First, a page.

One important element of this process is the flow of information (Gleick 2011). It seems rather obvious that with increasing connectivity, people will have access to more information. I recall the example that we encountered in 2009 in Mongo in Central Chad, where a young man explained that through his Internet connectivity he could access the news on RFI (Radio France Internationale), which would never have reached him before. This is how he knew much better what happened also in his own country. Information travels through international spheres to enter back into the small city of Mongo, next door to where the news happens.
The spread of information is hence not an individual affair per se. Information can go from one person to others; the spreading of rumours is a very clear example. When I interviewed some youth leaders in N’Djaména, that was indeed the answer to my question about how they made information flow. It would go to a central contact in cities and particular areas, and there the person in question would ensure that the information passed on to others. Hence, connectivity in terms of the Internet as a source of new information is much more than just a matter of having an Internet connection.
Nevertheless, questions about how connections are made and who is connected are relevant.
Connectivity in Chad
In November 2015, we undertook a survey in N’Djaména. The results of the survey confirmed the limited number of people who access Facebook. We covered seven neighbourhoods, selected for their differences in dominant religion and ethnicity. There were a total of 200 respondents, varying in age from 18 to 70. We tried to achieve a balance in gender, though the majority of the interviewees were men. The questions in the survey were composed in such a manner that we would be able to understand if accessing these media would indeed influence the political agency of the people using them.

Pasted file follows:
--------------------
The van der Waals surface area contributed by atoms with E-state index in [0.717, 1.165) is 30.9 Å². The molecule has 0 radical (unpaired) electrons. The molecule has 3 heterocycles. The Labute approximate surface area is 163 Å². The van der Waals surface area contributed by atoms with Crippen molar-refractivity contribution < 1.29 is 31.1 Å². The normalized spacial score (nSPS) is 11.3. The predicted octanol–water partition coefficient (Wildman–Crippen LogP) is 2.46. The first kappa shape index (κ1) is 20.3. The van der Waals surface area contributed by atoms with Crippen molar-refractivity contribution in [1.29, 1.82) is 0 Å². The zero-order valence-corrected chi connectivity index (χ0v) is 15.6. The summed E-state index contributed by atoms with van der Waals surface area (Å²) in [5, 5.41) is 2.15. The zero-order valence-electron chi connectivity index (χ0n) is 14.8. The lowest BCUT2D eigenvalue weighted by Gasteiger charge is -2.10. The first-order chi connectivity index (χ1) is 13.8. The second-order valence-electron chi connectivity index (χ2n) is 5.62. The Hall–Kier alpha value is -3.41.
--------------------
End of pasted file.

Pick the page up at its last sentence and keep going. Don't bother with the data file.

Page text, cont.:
The survey confirmed the general figures on connectivity in Chad (see the tables below): only 34 of 194 respondents have daily access to social media; and of those, 80% are between 10 and 35 years old. They spend an average of 1000–2000 FCFA (about 1.5–3 €) on their telephones per week. Of this 80%, 56% have a smartphone. Computers are rarely used. Each week, roughly 10% of the 200 respondents follow political discussions through any kind of media, and 25% read political news (i.e. on paper). Those who engage in political discussions on-line constituted 15% of the respondents, and those who actively participate in discussions are most comfortable to do so within closed groups of friends. A substantial number (20%) said they comment, but anonymously. There were 35% of respondents who agreed that they adopt opinions from Facebook exchanges. With regard to their voting attitudes: 21.1% said they would vote, whereas 19.6% said they definitely would not; undecided, to likely, to very likely to vote were 41%. Those who agreed to join a demonstration were 17%, and to sign a petition 30%. Those who were willing to participate in public protests were approximately 20%. And those who used social media responded positively to the question of whether social media helps them to be better informed (77%) and to be a better participant in society (55%). Only roughly 6% were active in terms of posting and commenting in political arguments on Facebook, but 35% said they were passive consumers of political news on Facebook.